DONALD WOLLHEIM, Editor, with Arthur W. Saha – The 1989 Annual World’s Best SF. Daw #783, paperback original; 1st printing, June 1989. Cover art by Jim Burns.

#8. FREDERIK POHL “Waiting for the Olympians.” Novella. First published in Asimov’s SF, August 1988. Reprnted in What Might Have Been? Volume 1: Alternate Empires, edited by Gregory Benford & Martin H. Greenberg (Bantam, paperback, August 1988) and The Mammoth Book of Alternate Histories, edited by Ian Watson & Ian Whates (Perseus, softcover, April 2010). First collected in Platinum Pohl: The Collected Best Stories (Tor, hardcover, December 2005).

   In terms of his influence on the field, Frederik Pohl had a career in science fiction as long as almost anyone, one that lasted well over 70 years, first as a fan, then as an award-winning editor many times over, an agent, and yes, as a writer. He often had a wicked, satirical view of the world in much of what he wrote, and if you were to call that a subgenre of SF in and of itself, “Waiting for the Olympians,” would fit right into it.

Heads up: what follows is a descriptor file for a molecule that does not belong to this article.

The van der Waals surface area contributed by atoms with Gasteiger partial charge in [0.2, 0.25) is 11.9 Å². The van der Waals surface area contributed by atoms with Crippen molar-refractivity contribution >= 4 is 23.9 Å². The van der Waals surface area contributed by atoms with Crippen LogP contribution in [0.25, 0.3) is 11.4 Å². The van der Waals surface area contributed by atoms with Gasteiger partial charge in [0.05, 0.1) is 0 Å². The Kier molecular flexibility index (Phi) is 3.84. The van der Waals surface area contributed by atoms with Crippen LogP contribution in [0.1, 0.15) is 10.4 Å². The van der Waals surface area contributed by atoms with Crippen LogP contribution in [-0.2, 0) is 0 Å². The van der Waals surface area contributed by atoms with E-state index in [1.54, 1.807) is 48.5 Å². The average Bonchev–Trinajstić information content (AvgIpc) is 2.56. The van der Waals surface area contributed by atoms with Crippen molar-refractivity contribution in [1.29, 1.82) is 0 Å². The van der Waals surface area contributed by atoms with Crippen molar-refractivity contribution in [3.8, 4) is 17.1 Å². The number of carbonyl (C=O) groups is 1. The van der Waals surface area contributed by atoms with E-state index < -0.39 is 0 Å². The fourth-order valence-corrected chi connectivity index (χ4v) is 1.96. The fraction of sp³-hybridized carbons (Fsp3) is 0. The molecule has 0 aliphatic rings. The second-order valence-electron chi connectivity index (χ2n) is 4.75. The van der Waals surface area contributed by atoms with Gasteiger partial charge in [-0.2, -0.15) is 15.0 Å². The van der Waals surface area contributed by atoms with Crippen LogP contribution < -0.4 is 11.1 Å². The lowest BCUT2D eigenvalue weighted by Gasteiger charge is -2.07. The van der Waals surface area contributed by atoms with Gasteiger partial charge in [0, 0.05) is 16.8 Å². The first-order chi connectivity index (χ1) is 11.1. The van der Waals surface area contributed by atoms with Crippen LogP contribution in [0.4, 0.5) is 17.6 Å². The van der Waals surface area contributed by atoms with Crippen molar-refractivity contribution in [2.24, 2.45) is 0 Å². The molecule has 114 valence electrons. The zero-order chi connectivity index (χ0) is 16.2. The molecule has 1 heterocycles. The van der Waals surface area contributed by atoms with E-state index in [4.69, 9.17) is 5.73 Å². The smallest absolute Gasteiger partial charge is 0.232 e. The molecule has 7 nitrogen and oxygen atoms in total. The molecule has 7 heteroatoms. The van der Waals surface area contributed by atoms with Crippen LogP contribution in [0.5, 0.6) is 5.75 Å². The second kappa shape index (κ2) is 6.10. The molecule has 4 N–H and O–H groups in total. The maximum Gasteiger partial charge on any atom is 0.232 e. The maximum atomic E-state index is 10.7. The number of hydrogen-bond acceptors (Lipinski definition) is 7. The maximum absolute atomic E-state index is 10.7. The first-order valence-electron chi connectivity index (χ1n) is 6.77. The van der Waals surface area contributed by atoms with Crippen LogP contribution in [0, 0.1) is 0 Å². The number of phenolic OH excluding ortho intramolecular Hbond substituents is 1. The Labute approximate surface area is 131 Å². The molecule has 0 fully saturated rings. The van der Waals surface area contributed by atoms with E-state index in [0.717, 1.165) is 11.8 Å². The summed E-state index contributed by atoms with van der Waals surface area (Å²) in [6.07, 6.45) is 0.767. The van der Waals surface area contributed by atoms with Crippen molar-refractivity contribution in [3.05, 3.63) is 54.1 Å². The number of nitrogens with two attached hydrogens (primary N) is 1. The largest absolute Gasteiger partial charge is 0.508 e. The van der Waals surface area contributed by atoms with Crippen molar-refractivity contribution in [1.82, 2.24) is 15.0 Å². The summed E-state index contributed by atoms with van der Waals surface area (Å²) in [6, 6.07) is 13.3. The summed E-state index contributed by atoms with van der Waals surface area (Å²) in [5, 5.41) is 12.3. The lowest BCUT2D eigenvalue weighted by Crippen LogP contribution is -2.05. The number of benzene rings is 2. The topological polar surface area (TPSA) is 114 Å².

It’s told from the point of view of a hack SF writer named Julius — his friends call him Julie — and his latest work, for which he cannot repay the advance, is rejected because it makes fun of the Olympians, a collection of alien races sending representatives to Earth to invite the planet’s inhabitants to join their ranks.

   That something feels off about the early part of the story is made a whole clearer when Julie sits down to write a replacement novel with stylus and blank tablets. Tablets that stay blank because his head has run completely day of new ideas.

   His friend Sam (Flavius Samuelus) suggests that he write an “what if” story based on the premise that the Olympians are not coming, but Julie, hack writer that he is, simply can’t get his head around the idea at all. Then the unthinkable happens. Transmissions from Olympians suddenly stop completely, indicating that they have changed their minds and are really not coming. Why on Earth why?

   This is a very cleverly constructed story, with a lot going on between the lines, including the ending itself, which answers the question above, if only the Julie and Sam could figure it out, which they can’t, a devastating indictment of their world on both counts. An excellent story.


Previously from the Wollheim anthology: TANITH LEE “A Madonna of the Machine.”